Southern Presbyterians

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BellLNIn the early years of the second World War, the Japanese invasion of China forced missionaries from the Chinese field, including medical missionary L. Nelson Bell. Returning to the States, Bell found his Southern Presbyterian denomination in spiritual decline and slowly falling over into modernism and unbelief. As Dr. Bell settled in the Asheville, N.C. area, he joined with other like-minded men who had been discussing the denomination’s problems and who, since 1936, had been planning to establish a magazine as a voice for sound Biblical principles.

May 2, 1942 marks the first issue of The Southern Presbyterian Journal. Authors for that first issue included Dr. William Childs Robinson, Rev. E. Edwin Paulson, Rev. Robert F. Campbell, General Douglas MacArthur, Rev. Samuel McPheeters Glasgow, Rev. D.S. Gage and Rev. Daniel Iverson.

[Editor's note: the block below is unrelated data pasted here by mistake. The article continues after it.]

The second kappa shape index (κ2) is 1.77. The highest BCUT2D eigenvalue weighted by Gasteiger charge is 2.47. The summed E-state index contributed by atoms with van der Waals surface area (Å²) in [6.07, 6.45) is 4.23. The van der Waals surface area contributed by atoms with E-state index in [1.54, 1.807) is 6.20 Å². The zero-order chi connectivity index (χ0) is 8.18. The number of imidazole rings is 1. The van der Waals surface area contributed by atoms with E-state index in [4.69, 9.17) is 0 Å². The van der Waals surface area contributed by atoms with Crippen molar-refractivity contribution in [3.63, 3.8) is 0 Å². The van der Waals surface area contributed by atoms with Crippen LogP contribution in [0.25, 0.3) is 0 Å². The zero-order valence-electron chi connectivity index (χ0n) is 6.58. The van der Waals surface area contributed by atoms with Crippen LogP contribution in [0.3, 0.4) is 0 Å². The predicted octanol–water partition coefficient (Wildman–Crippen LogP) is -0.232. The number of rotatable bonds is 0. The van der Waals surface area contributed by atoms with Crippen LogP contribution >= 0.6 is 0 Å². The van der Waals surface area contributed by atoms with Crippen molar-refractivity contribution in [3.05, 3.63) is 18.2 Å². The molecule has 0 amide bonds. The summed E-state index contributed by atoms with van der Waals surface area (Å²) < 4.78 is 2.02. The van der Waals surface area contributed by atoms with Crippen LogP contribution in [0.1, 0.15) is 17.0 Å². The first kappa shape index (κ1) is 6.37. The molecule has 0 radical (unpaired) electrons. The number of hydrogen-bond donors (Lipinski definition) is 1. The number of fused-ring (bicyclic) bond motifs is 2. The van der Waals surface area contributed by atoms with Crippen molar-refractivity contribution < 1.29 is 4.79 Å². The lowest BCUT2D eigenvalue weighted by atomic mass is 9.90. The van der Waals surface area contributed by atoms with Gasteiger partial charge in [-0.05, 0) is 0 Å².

William Childs Robinson wrote the lead article, in which he set out four “banners” or defining principles of historic Presbyterianism, principles which had been formerly emulated among Southern Presbyterians. These four banners were loyalty to Christ as King, the Bible as the Word of God written, the Westminster Standards as an expression of sound doctrine, and lastly, the banner of the Great Commission. These were the values that the new magazine espoused as it sought to call the denomination back to faithfulness.

SPJ_May_1942For forty-five years, the Journal faithfully proclaimed these values. In 1959, L. Nelson Bell stepped down as editor and was succeeded by Dr. G. Aiken Taylor. At that same time, the word Southern was dropped from the magazine’s name, reflecting Dr. Taylor’s wider focus on the breadth of conservative American Presbyterianism. And within a few more years, The Presbyterian Journal was increasingly involved in the events leading up to the formation of the Presbyterian Church in America, in December of 1973. The Presbyterian Journal continued on for another fourteen years, finally closing with the March 18, 1987 issue.